The U.S. economy is only just now beginning to look as though it is really recovering from the financial crisis and the Great Recession, but an announcement by the credit rating firm FICO last week suggests that some of the lessons of the crisis might not have truly sunk in.
In short, with no change in their financial circumstances, many millions of consumers can expect their credit scores to suddenly go up around the end of the year. FICO reported last week that it will change the way it treats medical debt and debts that were sent to collection and subsequently paid off.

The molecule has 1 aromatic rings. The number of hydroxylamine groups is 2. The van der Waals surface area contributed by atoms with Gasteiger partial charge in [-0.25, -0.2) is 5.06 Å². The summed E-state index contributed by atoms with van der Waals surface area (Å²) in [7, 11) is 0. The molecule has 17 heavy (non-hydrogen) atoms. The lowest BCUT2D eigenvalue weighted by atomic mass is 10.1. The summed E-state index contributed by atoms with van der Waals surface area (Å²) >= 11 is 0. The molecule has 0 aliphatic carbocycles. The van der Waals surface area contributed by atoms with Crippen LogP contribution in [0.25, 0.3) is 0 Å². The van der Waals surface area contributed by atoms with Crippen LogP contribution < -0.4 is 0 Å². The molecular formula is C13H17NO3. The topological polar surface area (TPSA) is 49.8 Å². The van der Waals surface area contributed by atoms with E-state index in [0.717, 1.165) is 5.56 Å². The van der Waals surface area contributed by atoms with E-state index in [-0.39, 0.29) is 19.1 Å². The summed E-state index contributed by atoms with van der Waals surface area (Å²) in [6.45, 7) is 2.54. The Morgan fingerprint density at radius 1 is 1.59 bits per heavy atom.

Those who remember the mortgage crisis, which helped launched the aforementioned financial crisis, will recall that much of the problem was that lenders were offering credit to individuals who probably shouldn't have been getting loans. These bad loans were then bundled together and sold to investors, many of whom were unpleasantly surprised at the number of them that went into default.